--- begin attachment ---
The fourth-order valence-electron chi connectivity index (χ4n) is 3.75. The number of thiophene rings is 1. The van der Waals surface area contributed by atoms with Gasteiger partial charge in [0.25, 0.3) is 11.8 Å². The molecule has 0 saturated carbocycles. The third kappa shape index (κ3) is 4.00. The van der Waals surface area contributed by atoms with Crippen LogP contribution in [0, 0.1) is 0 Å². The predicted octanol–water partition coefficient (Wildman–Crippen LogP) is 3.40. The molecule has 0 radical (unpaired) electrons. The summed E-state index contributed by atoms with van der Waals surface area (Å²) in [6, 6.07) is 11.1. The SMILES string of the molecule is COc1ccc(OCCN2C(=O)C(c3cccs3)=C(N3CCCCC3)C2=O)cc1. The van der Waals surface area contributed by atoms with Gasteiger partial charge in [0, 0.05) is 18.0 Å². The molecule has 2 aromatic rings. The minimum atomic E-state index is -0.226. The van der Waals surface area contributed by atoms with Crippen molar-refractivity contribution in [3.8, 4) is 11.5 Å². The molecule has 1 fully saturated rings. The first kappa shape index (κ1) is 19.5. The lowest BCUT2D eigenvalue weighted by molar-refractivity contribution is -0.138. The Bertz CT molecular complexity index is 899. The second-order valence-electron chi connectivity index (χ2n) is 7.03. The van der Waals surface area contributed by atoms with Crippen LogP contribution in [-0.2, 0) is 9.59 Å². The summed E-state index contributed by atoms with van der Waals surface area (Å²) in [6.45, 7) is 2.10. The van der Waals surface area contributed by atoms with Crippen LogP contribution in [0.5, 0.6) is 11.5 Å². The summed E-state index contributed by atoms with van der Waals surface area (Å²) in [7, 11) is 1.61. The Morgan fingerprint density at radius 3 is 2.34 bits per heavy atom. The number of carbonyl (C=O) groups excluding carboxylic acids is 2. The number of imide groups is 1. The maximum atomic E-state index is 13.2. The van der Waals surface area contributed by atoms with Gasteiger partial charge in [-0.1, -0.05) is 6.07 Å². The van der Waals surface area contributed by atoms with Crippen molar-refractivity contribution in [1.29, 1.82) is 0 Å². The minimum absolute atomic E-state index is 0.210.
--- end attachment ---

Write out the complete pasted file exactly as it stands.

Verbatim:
The fourth-order valence-electron chi connectivity index (χ4n) is 3.75. The number of thiophene rings is 1. The van der Waals surface area contributed by atoms with Gasteiger partial charge in [0.25, 0.3) is 11.8 Å². The molecule has 0 saturated carbocycles. The third kappa shape index (κ3) is 4.00. The van der Waals surface area contributed by atoms with Crippen LogP contribution in [0, 0.1) is 0 Å². The predicted octanol–water partition coefficient (Wildman–Crippen LogP) is 3.40. The molecule has 0 radical (unpaired) electrons. The summed E-state index contributed by atoms with van der Waals surface area (Å²) in [6, 6.07) is 11.1. The SMILES string of the molecule is COc1ccc(OCCN2C(=O)C(c3cccs3)=C(N3CCCCC3)C2=O)cc1. The van der Waals surface area contributed by atoms with Gasteiger partial charge in [0, 0.05) is 18.0 Å². The molecule has 2 aromatic rings. The minimum atomic E-state index is -0.226. The van der Waals surface area contributed by atoms with Crippen molar-refractivity contribution in [3.8, 4) is 11.5 Å². The molecule has 1 fully saturated rings. The first kappa shape index (κ1) is 19.5. The lowest BCUT2D eigenvalue weighted by molar-refractivity contribution is -0.138. The Bertz CT molecular complexity index is 899. The second-order valence-electron chi connectivity index (χ2n) is 7.03. The van der Waals surface area contributed by atoms with Crippen LogP contribution in [-0.2, 0) is 9.59 Å². The summed E-state index contributed by atoms with van der Waals surface area (Å²) in [6.45, 7) is 2.10. The van der Waals surface area contributed by atoms with Crippen LogP contribution in [0.5, 0.6) is 11.5 Å². The summed E-state index contributed by atoms with van der Waals surface area (Å²) in [7, 11) is 1.61. The Morgan fingerprint density at radius 3 is 2.34 bits per heavy atom. The number of carbonyl (C=O) groups excluding carboxylic acids is 2. The number of imide groups is 1. The maximum atomic E-state index is 13.2. The van der Waals surface area contributed by atoms with Gasteiger partial charge in [-0.1, -0.05) is 6.07 Å². The van der Waals surface area contributed by atoms with Crippen molar-refractivity contribution in [1.29, 1.82) is 0 Å². The minimum absolute atomic E-state index is 0.210.